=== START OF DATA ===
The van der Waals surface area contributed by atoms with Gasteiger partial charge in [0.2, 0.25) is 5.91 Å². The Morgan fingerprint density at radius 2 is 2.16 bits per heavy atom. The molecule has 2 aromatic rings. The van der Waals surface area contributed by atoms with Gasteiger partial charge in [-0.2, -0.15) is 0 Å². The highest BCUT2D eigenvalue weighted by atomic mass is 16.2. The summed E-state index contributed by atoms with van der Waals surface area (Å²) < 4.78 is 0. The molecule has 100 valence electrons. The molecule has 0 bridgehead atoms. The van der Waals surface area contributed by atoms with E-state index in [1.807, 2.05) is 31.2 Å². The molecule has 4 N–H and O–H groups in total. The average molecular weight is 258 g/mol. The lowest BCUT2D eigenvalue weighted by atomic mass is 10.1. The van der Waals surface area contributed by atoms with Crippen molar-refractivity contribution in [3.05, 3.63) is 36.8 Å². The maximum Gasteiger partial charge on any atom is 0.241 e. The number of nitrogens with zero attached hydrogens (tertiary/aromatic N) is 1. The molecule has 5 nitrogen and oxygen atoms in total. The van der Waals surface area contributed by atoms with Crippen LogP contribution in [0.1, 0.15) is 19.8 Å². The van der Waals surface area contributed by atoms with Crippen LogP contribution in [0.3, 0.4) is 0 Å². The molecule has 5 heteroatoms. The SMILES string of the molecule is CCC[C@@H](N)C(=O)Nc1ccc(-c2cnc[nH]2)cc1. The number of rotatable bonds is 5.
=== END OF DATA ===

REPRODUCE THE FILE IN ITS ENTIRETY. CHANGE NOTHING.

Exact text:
The van der Waals surface area contributed by atoms with Gasteiger partial charge in [0.2, 0.25) is 5.91 Å². The Morgan fingerprint density at radius 2 is 2.16 bits per heavy atom. The molecule has 2 aromatic rings. The van der Waals surface area contributed by atoms with Gasteiger partial charge in [-0.2, -0.15) is 0 Å². The highest BCUT2D eigenvalue weighted by atomic mass is 16.2. The summed E-state index contributed by atoms with van der Waals surface area (Å²) < 4.78 is 0. The molecule has 100 valence electrons. The molecule has 0 bridgehead atoms. The van der Waals surface area contributed by atoms with E-state index in [1.807, 2.05) is 31.2 Å². The molecule has 4 N–H and O–H groups in total. The average molecular weight is 258 g/mol. The lowest BCUT2D eigenvalue weighted by atomic mass is 10.1. The van der Waals surface area contributed by atoms with Crippen molar-refractivity contribution in [3.05, 3.63) is 36.8 Å². The maximum Gasteiger partial charge on any atom is 0.241 e. The number of nitrogens with zero attached hydrogens (tertiary/aromatic N) is 1. The molecule has 5 nitrogen and oxygen atoms in total. The van der Waals surface area contributed by atoms with Crippen LogP contribution in [0.1, 0.15) is 19.8 Å². The van der Waals surface area contributed by atoms with Crippen LogP contribution in [0.3, 0.4) is 0 Å². The molecule has 5 heteroatoms. The SMILES string of the molecule is CCC[C@@H](N)C(=O)Nc1ccc(-c2cnc[nH]2)cc1. The number of rotatable bonds is 5.